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Food Funct. 2011 May;2(5):273-8. doi: 10.1039/c1fo10003c. Epub 2011 Apr 26.

Lesser in vitro anaerobic cecal isoflavone disappearance was associated with greater apparent absorption of daidzein and genistein in Golden Syrian hamsters.

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Food Science and Human Nutrition, Iowa State University, 220 MacKay, Ames, IA 50011, USA.


Our hypothesis in this study was that in vitro disappearance of isoflavones from fecal or cecal contents of Golden Syrian hamsters paralleled the apparent absorption of these compounds, comparable with previous findings from in vitro human fecal incubations. Two studies were conducted to test this idea: one on in vitro fecal (study 1, n = 20/sex) and the other on in vitro cecal contents (study 2, n = 10/sex) ability to degrade isoflavones. According to HPLC analysis, urinary isoflavone excretion was significantly less by 2-4 fold in males compared with females in both studies. Fecal isoflavone excretion was not significantly different between sexes or isoflavones (study 1) and was <0.5% of ingested dose. In vitro anaerobic fecal isoflavone degradation rate constants from study 1 were minimal with no significant correlation between urinary and fecal isoflavone excretion. However, in vitro anaerobic cecal isoflavone degradation rate constants (study 2) were greater and significantly correlated with urinary excretion of daidzein (R = 0.90; p = 0.01) and genistein (R = 0.93; p = 0.004), but not glycitein (R = 0.50; p = 0.3). Both male and female hamsters showed a pattern of urinary isoflavone excretion similar to that found in humans (daidzein > genistein). Hamster in vitro cecal isoflavone degradation rate constants seemed to be analogous to human in vitro fecal isoflavone degradation rate constants for genistein and daidzein. The sex difference in isoflavone excretion in hamsters and the instability in glycitein excretion across studies coupled with the paucity of human data on this isoflavone deserve further investigation.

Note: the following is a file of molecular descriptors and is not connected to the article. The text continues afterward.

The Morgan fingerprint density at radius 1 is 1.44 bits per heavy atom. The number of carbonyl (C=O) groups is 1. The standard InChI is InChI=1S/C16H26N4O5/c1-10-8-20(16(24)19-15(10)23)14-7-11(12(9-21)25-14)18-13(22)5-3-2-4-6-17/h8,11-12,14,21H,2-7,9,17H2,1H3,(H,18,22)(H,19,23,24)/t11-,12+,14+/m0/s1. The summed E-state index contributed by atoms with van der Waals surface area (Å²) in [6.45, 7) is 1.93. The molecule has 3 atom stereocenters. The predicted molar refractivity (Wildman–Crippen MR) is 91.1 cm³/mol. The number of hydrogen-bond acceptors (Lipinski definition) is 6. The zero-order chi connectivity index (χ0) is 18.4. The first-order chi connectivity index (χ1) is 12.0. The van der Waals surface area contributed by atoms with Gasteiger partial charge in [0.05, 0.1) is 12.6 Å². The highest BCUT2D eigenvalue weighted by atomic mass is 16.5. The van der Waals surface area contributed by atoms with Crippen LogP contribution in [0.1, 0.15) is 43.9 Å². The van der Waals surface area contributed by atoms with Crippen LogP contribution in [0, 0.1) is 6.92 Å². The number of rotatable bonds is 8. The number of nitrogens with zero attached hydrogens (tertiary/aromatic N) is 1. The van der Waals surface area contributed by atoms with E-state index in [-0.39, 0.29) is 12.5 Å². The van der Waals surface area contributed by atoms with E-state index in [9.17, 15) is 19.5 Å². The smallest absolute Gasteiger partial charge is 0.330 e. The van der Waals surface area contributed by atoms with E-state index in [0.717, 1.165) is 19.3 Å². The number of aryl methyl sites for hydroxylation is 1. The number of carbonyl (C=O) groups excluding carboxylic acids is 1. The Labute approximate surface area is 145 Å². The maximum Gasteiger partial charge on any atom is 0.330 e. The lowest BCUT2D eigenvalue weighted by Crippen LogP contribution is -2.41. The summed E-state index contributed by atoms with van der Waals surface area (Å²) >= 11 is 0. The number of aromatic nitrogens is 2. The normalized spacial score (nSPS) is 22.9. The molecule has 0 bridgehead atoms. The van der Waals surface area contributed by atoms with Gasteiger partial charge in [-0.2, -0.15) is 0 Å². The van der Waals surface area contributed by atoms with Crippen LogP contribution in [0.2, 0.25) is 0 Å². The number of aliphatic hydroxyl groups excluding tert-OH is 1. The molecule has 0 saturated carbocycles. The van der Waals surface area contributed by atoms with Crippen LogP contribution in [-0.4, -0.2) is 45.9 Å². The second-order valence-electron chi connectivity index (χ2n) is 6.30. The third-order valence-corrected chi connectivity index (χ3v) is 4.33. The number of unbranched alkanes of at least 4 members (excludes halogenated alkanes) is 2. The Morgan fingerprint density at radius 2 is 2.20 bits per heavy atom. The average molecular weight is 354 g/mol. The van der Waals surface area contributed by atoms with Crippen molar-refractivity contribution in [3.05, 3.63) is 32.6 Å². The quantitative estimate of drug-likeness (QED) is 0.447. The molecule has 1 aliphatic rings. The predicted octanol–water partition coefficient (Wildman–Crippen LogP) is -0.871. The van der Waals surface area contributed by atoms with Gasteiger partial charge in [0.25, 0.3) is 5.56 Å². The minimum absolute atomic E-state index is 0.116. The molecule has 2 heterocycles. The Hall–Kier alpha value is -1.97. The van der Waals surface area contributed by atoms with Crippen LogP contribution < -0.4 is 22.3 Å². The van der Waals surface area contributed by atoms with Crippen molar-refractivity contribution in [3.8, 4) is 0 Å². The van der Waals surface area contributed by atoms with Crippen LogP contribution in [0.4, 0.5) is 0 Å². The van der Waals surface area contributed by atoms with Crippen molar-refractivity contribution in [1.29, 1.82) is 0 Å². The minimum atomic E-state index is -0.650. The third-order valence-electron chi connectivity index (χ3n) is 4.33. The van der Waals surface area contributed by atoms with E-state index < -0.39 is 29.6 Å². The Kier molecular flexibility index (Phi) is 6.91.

[Indexed for MEDLINE]

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